SupportNegative behaviors are easier to prevent early on than they are to correct later. Adolescence is a time of enormous, rapid, often bewildering change. Of the many voices competing for your child’s attention, yours is the most important, and your role as a parent is key.
Risk Factors and Protective Factors
Young people who adopt negative behaviors usually share certain characteristics – traits that are apparent even before any negative behavior actually occurs. Psychologists call these “Risk Factors.” When one or more of these are present, the child is at heightened risk of adopting negative behaviors in the future. The more risk factors present, the higher the odds.
Risk factors have a counterpart in positive traits called “Protective Factors.” Protective factors are traits that are shared by young people who do not tend to adopt negative behaviors. Adolescents with strong protective factors are less susceptible to negative influences and tend to choose positive activities in their place.
Young people can sometimes be taunted or teased by their peers into doing things they don’t want to do or things they know are wrong. (“My friends do drugs. They’re pushing me to start. I want their respect, so I’ll do it.”).
Sometimes no outside pressure is applied at all. Instead, the child observes what peers are doing, and adopts the same behaviors out of a desire to be accepted. (“The kids I think are ‘cool’ do drugs. I’ll start doing drugs so I can be like them.”).
Peers have a strong influence on a child’s behavior choices. If your child’s friends are involved in negative behaviors, the odds are high that your child is, too. This is especially true for young people who have trouble resisting peer influences.
Negative peer influences are among the strongest predictors of negative behaviors. As a parent, you can take steps to counteract peer influences. Take an early, active role in your child’s choice of friends. The child who is surrounded by positive, well–behaved kids from an early age is less likely to be exposed to negative peer influences.
In addition to reducing risk factors, you can nurture and reinforce protective factors (skills, attitudes, and beliefs that help kids make positive lifestyle choices). Protective factors even seem to help high–risk youths overcome the odds and avoid negative behaviors.
A stable, caring and supportive relationship with at least one adult, either a parent or another dependable adult. Psychologists suggest that a strong bond with at least one adult is one of the most important protective factors for a child. Ideally, parent and child will have formed from an early age a relationship based on mutual trust, understanding, respect and love. Such a relationship allows the parent to fill a variety of roles – caregiver, protector, counselor, teacher, mentor, disciplinarian and cheerleader – during the child’s development.
Sense of hopefulness and purpose – the belief in a bright and successful future. Hopefulness and purpose represent more than just a sunny attitude – they’re necessary to establishing and achieving positive goals, a core building block for success and a key element in resisting negative behaviors. After all, to young people with their eyes on a goal, negative behavior isn’t a temptation, it’s an obstacle on the path to achievement.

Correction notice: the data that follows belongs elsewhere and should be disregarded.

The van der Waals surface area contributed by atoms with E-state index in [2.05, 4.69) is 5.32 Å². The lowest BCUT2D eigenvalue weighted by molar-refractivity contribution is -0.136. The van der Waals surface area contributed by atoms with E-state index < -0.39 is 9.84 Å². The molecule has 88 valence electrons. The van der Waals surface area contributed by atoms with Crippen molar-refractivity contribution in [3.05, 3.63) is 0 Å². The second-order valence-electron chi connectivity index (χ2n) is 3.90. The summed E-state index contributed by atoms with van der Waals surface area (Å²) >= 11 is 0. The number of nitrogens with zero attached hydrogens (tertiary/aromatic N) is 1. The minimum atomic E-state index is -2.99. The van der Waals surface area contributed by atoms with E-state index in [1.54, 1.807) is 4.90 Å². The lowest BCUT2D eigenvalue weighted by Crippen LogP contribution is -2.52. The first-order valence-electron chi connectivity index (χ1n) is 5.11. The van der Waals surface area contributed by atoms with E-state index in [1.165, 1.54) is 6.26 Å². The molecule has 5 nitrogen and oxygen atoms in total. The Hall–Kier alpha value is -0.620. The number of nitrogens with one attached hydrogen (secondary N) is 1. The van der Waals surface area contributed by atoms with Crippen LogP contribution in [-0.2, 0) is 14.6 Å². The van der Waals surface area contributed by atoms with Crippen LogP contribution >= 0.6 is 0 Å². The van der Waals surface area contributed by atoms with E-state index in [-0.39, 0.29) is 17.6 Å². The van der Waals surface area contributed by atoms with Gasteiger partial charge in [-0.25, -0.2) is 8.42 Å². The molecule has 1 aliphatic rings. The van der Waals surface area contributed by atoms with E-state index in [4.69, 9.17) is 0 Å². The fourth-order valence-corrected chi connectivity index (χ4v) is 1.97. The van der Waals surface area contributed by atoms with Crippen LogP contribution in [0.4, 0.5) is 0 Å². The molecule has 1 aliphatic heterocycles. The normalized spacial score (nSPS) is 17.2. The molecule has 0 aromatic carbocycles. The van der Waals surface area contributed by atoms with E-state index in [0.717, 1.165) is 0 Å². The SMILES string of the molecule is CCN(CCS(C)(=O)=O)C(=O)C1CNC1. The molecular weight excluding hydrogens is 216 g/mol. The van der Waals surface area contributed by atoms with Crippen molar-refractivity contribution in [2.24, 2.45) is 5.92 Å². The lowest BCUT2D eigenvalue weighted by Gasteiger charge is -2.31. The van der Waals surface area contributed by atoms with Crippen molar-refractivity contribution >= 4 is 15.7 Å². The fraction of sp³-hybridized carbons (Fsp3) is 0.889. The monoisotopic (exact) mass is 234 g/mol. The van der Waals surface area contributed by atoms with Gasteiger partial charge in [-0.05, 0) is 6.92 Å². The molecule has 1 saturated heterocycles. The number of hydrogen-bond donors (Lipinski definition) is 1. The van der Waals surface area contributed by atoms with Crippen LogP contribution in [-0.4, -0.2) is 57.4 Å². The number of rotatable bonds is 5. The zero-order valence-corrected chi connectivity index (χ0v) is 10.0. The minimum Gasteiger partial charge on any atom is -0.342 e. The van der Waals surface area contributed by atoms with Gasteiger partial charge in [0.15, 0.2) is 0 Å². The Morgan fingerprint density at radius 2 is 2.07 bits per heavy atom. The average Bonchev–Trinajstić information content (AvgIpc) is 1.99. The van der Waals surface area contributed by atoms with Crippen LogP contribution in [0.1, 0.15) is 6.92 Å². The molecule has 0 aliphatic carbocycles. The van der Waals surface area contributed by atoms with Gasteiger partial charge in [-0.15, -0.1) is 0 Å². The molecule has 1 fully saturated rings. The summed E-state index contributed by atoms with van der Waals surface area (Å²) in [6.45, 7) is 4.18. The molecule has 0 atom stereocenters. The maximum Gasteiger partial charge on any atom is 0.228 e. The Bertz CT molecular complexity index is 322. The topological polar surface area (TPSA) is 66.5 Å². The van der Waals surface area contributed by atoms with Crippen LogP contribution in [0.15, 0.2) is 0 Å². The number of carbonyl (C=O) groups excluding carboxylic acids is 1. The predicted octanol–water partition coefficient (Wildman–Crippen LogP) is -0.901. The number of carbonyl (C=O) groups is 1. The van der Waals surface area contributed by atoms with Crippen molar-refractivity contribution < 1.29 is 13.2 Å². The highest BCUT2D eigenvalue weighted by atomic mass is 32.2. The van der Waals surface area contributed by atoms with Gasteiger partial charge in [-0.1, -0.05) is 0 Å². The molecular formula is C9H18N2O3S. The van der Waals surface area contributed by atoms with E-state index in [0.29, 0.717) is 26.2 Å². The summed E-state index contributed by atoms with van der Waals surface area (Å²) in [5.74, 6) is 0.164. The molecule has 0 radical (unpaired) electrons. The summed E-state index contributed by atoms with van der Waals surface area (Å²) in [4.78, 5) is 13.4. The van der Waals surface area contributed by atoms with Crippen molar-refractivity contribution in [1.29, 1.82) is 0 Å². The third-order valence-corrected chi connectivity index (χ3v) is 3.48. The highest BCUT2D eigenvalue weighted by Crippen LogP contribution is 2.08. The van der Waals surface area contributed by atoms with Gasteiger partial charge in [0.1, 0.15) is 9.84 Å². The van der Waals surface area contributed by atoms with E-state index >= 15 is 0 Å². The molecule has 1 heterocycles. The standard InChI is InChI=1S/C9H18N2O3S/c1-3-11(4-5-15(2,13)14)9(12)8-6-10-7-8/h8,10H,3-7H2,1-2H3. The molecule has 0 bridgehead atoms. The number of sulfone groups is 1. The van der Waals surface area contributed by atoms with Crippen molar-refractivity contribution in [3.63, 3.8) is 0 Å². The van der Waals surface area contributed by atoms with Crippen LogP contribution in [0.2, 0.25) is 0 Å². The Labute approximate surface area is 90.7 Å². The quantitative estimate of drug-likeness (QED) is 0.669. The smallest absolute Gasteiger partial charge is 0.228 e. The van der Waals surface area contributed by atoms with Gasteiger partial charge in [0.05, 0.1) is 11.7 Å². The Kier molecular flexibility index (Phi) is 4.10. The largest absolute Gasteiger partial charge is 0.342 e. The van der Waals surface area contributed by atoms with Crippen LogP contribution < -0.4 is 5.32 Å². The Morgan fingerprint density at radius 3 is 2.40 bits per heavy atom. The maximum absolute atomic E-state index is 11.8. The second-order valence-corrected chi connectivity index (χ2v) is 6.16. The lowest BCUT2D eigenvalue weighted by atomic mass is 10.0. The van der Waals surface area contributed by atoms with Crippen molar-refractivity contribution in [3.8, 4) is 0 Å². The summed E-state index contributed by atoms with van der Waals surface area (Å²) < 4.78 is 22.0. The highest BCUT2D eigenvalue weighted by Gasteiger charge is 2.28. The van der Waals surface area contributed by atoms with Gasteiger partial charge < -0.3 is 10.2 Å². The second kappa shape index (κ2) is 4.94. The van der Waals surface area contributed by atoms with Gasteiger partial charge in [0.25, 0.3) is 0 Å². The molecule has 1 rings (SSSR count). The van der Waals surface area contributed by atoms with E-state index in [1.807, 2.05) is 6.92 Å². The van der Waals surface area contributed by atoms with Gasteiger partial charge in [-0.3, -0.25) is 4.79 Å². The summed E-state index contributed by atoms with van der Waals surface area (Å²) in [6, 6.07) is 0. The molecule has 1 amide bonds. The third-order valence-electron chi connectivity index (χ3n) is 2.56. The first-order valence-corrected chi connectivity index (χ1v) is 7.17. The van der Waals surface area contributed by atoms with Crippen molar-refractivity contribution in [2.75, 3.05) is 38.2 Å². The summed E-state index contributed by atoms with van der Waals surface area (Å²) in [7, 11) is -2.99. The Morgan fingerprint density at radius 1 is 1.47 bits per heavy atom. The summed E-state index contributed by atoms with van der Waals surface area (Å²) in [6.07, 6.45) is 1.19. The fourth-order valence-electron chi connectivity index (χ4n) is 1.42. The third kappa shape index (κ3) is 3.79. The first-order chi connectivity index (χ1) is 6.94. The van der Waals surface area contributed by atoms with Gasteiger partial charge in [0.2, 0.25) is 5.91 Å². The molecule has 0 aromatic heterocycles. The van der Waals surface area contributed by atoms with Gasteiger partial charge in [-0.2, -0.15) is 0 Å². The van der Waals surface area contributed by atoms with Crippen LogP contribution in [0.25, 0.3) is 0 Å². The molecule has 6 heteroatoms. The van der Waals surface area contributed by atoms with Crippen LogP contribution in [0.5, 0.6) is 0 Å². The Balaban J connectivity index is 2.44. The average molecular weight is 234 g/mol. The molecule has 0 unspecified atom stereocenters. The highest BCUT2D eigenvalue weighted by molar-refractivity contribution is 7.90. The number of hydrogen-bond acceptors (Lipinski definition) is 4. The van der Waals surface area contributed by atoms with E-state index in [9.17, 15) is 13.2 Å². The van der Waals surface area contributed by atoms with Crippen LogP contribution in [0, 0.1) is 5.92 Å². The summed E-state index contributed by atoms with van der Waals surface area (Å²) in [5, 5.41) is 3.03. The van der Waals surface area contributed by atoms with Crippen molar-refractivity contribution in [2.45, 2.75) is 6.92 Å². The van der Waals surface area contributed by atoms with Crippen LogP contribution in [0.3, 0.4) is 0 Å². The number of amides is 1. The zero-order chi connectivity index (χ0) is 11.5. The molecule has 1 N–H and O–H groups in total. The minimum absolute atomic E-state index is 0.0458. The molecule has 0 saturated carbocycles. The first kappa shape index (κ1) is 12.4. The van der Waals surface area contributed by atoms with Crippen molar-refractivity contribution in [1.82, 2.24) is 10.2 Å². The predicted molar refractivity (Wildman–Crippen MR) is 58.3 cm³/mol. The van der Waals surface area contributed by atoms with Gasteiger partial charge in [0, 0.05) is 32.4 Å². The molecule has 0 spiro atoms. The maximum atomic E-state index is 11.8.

The skills, attitudes and behaviors that constitute protective factors need to be nurtured over time. Helping in this development is one of the most important contributions a parent can make. By doing so, you’ll help your child avoid problems in adolescence and provide him or her with a strong foundation for achieving success in all areas of his/her life.
1. Enhancing parent–child relationship:
A strong bond with at least one adult is extremely important for a child.
Take on projects together as a family. Taking part in meaningful and challenging family activities will help your child feel needed and important and will strengthen his or her sense of responsibility.
Set aside a regular time each week to plan family activities, and encourage your child to suggest activities.
Schedule family meetings to discuss family issues and resolve problems.
Give praise where praise is due. Acknowledging a child’s efforts will give him or her the incentive to continue.
Eat meals together regularly.
Observe traditional family rituals, such as holidays, birthdays and special events.
2. Building a better sense of purpose and hopefulness and a belief in a bright and successful future:
A sense of purpose and a positive attitude are necessary to establishing and achieving positive goals – a core building block for success and a key element in resisting negative behavior.
Encourage your child to look toward the future with optimism and to picture a bright and positive future from an early age.
Encourage your child to look ahead to what he/she would like to be doing one, three, five and 10 years from now.
Support your child’s positive ideas and discuss things he/she can do to make them happen.
Help your child keep a positive outlook, even when obstacles or hardships block his or her path.
3. Developing good relationships: Teach your child how to:
Choose friends wisely.
Get along with others.
Share and compromise.
Solve arguments and problems without fighting and,
Be the kind of person other people want to have as a friend and teammate.
4. Setting Realistic Goals:
Your child will learn how to make progress in life by learning to set goals and working to reach them.
Discuss what your child would like to accomplish.
Help your child set goals and work to reach them. The goals need to be realistic – something the child can actually accomplish.
Help develop a reasonable timetable, then help your child achieve results.
When a goal is achieved, celebrate the event.
As the child grows older, continue to help establish and reach new and larger goals.
5. Improving Problem–Solving Skills:
Children need to be taught how to make the best possible decisions when faced with a problem or when they need to choose a course of action.
Help your child consider alternative solutions.
Have your child think about the possible consequences of each alternative.
Select a solution that is most consistent with goals and values.
6. Teaching Self–Discipline:
Teach your child to consider the short and long term consequences of his or her actions.
Encourage your child to question which choices will help or hinder reaching set goals.